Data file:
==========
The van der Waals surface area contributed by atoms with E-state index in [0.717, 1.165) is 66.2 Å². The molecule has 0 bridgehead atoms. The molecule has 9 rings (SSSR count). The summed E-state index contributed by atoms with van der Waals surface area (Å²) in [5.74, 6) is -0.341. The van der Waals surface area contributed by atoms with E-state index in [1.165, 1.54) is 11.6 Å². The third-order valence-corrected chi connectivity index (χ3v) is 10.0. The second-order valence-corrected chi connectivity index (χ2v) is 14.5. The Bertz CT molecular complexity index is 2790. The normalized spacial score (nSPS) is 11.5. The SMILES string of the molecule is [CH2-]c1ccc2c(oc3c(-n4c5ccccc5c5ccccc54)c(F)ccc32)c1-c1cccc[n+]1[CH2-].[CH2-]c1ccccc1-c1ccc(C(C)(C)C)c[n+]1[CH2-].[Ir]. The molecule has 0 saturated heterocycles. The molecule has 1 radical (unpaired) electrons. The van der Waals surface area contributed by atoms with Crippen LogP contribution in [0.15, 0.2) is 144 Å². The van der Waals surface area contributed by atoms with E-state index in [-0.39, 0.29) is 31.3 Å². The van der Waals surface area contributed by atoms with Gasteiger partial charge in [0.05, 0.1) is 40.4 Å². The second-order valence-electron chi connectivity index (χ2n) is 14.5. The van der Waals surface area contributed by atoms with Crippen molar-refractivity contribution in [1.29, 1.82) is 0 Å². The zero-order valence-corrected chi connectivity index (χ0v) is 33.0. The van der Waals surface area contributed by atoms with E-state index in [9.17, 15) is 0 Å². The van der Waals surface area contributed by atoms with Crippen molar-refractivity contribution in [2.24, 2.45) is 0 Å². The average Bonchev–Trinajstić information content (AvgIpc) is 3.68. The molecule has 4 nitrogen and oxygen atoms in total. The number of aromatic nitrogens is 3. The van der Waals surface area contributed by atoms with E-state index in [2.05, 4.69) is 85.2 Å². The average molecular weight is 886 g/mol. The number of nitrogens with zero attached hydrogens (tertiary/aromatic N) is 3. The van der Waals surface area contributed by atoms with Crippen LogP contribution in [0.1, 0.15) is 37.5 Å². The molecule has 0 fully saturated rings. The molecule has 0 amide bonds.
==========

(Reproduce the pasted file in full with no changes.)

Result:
The van der Waals surface area contributed by atoms with E-state index in [0.717, 1.165) is 66.2 Å². The molecule has 0 bridgehead atoms. The molecule has 9 rings (SSSR count). The summed E-state index contributed by atoms with van der Waals surface area (Å²) in [5.74, 6) is -0.341. The van der Waals surface area contributed by atoms with E-state index in [1.165, 1.54) is 11.6 Å². The third-order valence-corrected chi connectivity index (χ3v) is 10.0. The second-order valence-corrected chi connectivity index (χ2v) is 14.5. The Bertz CT molecular complexity index is 2790. The normalized spacial score (nSPS) is 11.5. The SMILES string of the molecule is [CH2-]c1ccc2c(oc3c(-n4c5ccccc5c5ccccc54)c(F)ccc32)c1-c1cccc[n+]1[CH2-].[CH2-]c1ccccc1-c1ccc(C(C)(C)C)c[n+]1[CH2-].[Ir]. The molecule has 0 saturated heterocycles. The molecule has 1 radical (unpaired) electrons. The van der Waals surface area contributed by atoms with Crippen LogP contribution in [0.15, 0.2) is 144 Å². The van der Waals surface area contributed by atoms with E-state index in [-0.39, 0.29) is 31.3 Å². The van der Waals surface area contributed by atoms with Gasteiger partial charge in [0.05, 0.1) is 40.4 Å². The second-order valence-electron chi connectivity index (χ2n) is 14.5. The van der Waals surface area contributed by atoms with Crippen molar-refractivity contribution in [1.29, 1.82) is 0 Å². The zero-order valence-corrected chi connectivity index (χ0v) is 33.0. The van der Waals surface area contributed by atoms with E-state index in [9.17, 15) is 0 Å². The van der Waals surface area contributed by atoms with Crippen molar-refractivity contribution in [2.24, 2.45) is 0 Å². The average Bonchev–Trinajstić information content (AvgIpc) is 3.68. The molecule has 4 nitrogen and oxygen atoms in total. The number of aromatic nitrogens is 3. The van der Waals surface area contributed by atoms with E-state index in [2.05, 4.69) is 85.2 Å². The average molecular weight is 886 g/mol. The number of nitrogens with zero attached hydrogens (tertiary/aromatic N) is 3. The van der Waals surface area contributed by atoms with Crippen LogP contribution in [0.1, 0.15) is 37.5 Å². The molecule has 0 fully saturated rings. The molecule has 0 amide bonds.